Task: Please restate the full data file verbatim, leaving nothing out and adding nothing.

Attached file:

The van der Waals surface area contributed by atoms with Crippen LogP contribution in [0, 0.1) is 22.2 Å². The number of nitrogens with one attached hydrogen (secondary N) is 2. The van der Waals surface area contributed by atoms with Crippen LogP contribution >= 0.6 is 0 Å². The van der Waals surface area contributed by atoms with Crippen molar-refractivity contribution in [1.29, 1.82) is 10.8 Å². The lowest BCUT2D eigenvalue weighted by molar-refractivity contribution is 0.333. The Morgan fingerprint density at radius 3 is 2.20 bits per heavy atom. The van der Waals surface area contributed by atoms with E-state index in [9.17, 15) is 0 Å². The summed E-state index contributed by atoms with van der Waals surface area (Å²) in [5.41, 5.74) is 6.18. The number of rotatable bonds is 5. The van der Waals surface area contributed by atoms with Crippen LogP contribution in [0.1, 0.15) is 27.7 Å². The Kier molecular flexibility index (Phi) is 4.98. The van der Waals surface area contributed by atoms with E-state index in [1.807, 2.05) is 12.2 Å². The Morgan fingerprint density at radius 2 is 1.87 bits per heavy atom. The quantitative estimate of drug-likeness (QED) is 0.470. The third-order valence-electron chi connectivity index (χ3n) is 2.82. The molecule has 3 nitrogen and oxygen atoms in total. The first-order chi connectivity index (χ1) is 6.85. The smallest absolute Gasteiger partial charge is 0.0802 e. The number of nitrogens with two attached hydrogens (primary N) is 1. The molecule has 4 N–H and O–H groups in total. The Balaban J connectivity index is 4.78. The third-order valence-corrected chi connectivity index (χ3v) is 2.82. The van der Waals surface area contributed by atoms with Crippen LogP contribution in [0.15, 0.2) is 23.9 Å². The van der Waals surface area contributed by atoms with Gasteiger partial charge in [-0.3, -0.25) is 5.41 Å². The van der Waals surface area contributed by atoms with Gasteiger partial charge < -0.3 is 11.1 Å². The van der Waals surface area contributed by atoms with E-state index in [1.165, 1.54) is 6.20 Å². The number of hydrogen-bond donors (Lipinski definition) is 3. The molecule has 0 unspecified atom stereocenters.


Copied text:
The van der Waals surface area contributed by atoms with Crippen LogP contribution in [0, 0.1) is 22.2 Å². The number of nitrogens with one attached hydrogen (secondary N) is 2. The van der Waals surface area contributed by atoms with Crippen LogP contribution >= 0.6 is 0 Å². The van der Waals surface area contributed by atoms with Crippen molar-refractivity contribution in [1.29, 1.82) is 10.8 Å². The lowest BCUT2D eigenvalue weighted by molar-refractivity contribution is 0.333. The Morgan fingerprint density at radius 3 is 2.20 bits per heavy atom. The van der Waals surface area contributed by atoms with E-state index in [9.17, 15) is 0 Å². The summed E-state index contributed by atoms with van der Waals surface area (Å²) in [5.41, 5.74) is 6.18. The number of rotatable bonds is 5. The van der Waals surface area contributed by atoms with Crippen LogP contribution in [0.1, 0.15) is 27.7 Å². The Kier molecular flexibility index (Phi) is 4.98. The van der Waals surface area contributed by atoms with E-state index in [1.807, 2.05) is 12.2 Å². The Morgan fingerprint density at radius 2 is 1.87 bits per heavy atom. The quantitative estimate of drug-likeness (QED) is 0.470. The third-order valence-electron chi connectivity index (χ3n) is 2.82. The molecule has 3 nitrogen and oxygen atoms in total. The first-order chi connectivity index (χ1) is 6.85. The smallest absolute Gasteiger partial charge is 0.0802 e. The number of nitrogens with two attached hydrogens (primary N) is 1. The molecule has 4 N–H and O–H groups in total. The Balaban J connectivity index is 4.78. The third-order valence-corrected chi connectivity index (χ3v) is 2.82. The van der Waals surface area contributed by atoms with Crippen LogP contribution in [0.15, 0.2) is 23.9 Å². The van der Waals surface area contributed by atoms with Gasteiger partial charge in [-0.3, -0.25) is 5.41 Å². The van der Waals surface area contributed by atoms with Gasteiger partial charge < -0.3 is 11.1 Å². The van der Waals surface area contributed by atoms with E-state index in [1.165, 1.54) is 6.20 Å². The number of hydrogen-bond donors (Lipinski definition) is 3. The molecule has 0 unspecified atom stereocenters.